Lake Itasca Naturalist Tends to Its Treasures

photo by tj turner

Connie Cox is now in her 20th year at Itasca State Park, having spent 18 as its lead naturalist. The state’s oldest and most iconic park contains more than 100 lakes as well as the headwaters of the Mississippi River, where it begins its more than 2,500-mile journey to the Gulf of Mexico. Cox follows in the footsteps of Mary H. Gibbs, who was Itasca’s first female park administrator in 1903.

“Naturalists are the connection for people to the outdoors. We’re the friendly face and the friendly voice that reintroduce people to nature. Itasca is internationally recognized—there are people who come here who say they are seeking out the most beautiful places in the world, and the source of the Mississippi River is on their bucket list. “

“There is a family picture of me in my stroller taken on a camping trip to Itasca when I was just over a year old. I used to watch Mutual of Omaha’s Wild Kingdom, and I wanted to be taming wild animals and teaching people. We had a woodlot behind our house, and as a little kid, I would spend all my free time outdoors climbing around the swamps and sloughs.”

“When I was in school in the late ’60s, ’70s, early ’80s, girls went into something socially acceptable, and boys got to do the outdoor stuff.  I do recall when someone asked me what I was going to school for and I said, ‘Biology,’ she said, ‘For nursing?’ I said, ‘No, Wildlife Biology’ and she said, ‘Really?’”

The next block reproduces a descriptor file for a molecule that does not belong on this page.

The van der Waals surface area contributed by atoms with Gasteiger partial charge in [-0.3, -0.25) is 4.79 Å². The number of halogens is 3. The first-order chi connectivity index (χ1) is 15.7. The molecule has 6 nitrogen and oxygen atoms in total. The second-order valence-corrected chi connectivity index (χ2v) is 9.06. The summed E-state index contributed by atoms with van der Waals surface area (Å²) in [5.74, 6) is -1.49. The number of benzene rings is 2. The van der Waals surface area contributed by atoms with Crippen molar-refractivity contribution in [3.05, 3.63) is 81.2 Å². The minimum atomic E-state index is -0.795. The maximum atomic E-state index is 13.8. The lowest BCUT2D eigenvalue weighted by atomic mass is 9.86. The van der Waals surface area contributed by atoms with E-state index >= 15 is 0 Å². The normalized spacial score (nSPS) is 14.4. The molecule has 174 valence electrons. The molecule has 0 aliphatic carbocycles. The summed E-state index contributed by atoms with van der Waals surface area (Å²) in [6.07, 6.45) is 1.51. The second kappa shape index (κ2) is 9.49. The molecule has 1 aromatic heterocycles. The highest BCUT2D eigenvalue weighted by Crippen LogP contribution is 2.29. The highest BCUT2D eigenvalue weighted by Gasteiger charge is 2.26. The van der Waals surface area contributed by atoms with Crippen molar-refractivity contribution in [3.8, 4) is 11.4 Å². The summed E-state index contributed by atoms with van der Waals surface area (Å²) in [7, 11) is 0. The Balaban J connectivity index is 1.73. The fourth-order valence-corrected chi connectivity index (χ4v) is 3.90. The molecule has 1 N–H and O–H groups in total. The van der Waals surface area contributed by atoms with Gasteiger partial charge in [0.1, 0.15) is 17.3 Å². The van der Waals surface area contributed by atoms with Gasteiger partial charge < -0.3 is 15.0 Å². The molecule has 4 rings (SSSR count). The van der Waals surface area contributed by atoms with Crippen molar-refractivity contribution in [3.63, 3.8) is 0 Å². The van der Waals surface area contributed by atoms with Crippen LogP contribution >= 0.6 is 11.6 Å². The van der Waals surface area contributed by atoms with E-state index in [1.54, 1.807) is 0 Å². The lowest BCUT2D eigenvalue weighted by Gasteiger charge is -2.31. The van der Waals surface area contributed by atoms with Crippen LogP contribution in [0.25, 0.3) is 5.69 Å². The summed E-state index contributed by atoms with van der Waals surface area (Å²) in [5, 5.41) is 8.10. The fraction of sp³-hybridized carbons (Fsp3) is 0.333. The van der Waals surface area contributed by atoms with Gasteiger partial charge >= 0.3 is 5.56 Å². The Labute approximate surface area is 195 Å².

“I’ve always thought that as a woman you have to prove yourself. I was one of the few women in the science program and I had to work a little harder—so I did. I had a reputation with one professor as ‘the woman who has a thousand questions.’ I studied hard and it always made me feel good when I passed his tests, especially when some of the guys thought they had it in their pocket.”

“A classmate told me her mother was looking for summer naturalists, and I was going home that weekend and didn’t have a resumé with me, and she said, ‘Here, write your qualifications down on this.’ I wrote down a list of all my classes and work things. Now people always laugh, especially our new interns, when I tell them that I got my first park job off a Post-It note.”

“In the summer, if you can walk barefoot it’s a direct connection. On the one hand, nature is complicated, but on the other it’s very calming and simple. When I get back to the house everything seems so cluttered—I have to fight the urge to get rid of things!”

“People seem much busier [these days]. They’re more scheduled, they want to get somewhere faster, so some our programs have changed. We still do the traditional hikes and campfires, but we do notice that time seems [shorter] for people nowadays. It’s getting people to slow down. We still share the same messages, it’s just that we use different tools in our bag.”

“Mary Gibbs was not the most popular person in terms of the prevailing economic interests of the time, but she had vision and she had leadership. A lot of people like that had this visionary goal—that it isn’t all about me, it’s for the greater good, not only for today but for the future as well.”